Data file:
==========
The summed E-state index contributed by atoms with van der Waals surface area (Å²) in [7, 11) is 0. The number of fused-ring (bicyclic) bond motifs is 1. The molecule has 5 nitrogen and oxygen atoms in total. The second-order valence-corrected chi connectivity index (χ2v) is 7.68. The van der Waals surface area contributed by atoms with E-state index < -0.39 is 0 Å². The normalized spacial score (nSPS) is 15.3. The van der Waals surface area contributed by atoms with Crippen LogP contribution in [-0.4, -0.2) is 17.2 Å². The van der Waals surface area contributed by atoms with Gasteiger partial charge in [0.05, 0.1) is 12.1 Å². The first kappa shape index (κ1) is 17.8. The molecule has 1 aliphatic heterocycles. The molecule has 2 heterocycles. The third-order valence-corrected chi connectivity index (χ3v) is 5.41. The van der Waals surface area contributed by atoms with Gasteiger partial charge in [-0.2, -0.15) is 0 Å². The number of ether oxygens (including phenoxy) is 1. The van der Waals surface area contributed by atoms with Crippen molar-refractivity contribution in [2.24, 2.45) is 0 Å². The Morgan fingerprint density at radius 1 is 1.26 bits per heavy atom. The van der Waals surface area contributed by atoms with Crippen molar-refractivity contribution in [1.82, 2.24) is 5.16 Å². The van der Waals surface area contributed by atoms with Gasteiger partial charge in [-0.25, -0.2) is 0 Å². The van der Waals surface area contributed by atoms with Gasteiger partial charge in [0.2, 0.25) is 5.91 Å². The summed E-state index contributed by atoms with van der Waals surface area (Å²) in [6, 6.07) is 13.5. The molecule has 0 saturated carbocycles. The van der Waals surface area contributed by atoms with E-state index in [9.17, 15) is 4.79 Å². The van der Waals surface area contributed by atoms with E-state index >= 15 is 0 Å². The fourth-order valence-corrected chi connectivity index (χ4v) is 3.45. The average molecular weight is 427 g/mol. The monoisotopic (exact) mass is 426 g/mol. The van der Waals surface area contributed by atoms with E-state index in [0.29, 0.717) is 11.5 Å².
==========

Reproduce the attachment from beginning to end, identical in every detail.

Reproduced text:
The summed E-state index contributed by atoms with van der Waals surface area (Å²) in [7, 11) is 0. The number of fused-ring (bicyclic) bond motifs is 1. The molecule has 5 nitrogen and oxygen atoms in total. The second-order valence-corrected chi connectivity index (χ2v) is 7.68. The van der Waals surface area contributed by atoms with E-state index < -0.39 is 0 Å². The normalized spacial score (nSPS) is 15.3. The van der Waals surface area contributed by atoms with Crippen LogP contribution in [-0.4, -0.2) is 17.2 Å². The van der Waals surface area contributed by atoms with Gasteiger partial charge in [0.05, 0.1) is 12.1 Å². The first kappa shape index (κ1) is 17.8. The molecule has 1 aliphatic heterocycles. The molecule has 2 heterocycles. The third-order valence-corrected chi connectivity index (χ3v) is 5.41. The van der Waals surface area contributed by atoms with Gasteiger partial charge in [-0.2, -0.15) is 0 Å². The number of ether oxygens (including phenoxy) is 1. The van der Waals surface area contributed by atoms with Crippen molar-refractivity contribution in [2.24, 2.45) is 0 Å². The Morgan fingerprint density at radius 1 is 1.26 bits per heavy atom. The van der Waals surface area contributed by atoms with Crippen molar-refractivity contribution in [1.82, 2.24) is 5.16 Å². The van der Waals surface area contributed by atoms with Gasteiger partial charge in [-0.25, -0.2) is 0 Å². The van der Waals surface area contributed by atoms with Gasteiger partial charge in [0.2, 0.25) is 5.91 Å². The summed E-state index contributed by atoms with van der Waals surface area (Å²) in [6, 6.07) is 13.5. The molecule has 0 saturated carbocycles. The van der Waals surface area contributed by atoms with E-state index in [9.17, 15) is 4.79 Å². The van der Waals surface area contributed by atoms with E-state index >= 15 is 0 Å². The fourth-order valence-corrected chi connectivity index (χ4v) is 3.45. The average molecular weight is 427 g/mol. The monoisotopic (exact) mass is 426 g/mol. The van der Waals surface area contributed by atoms with E-state index in [0.29, 0.717) is 11.5 Å².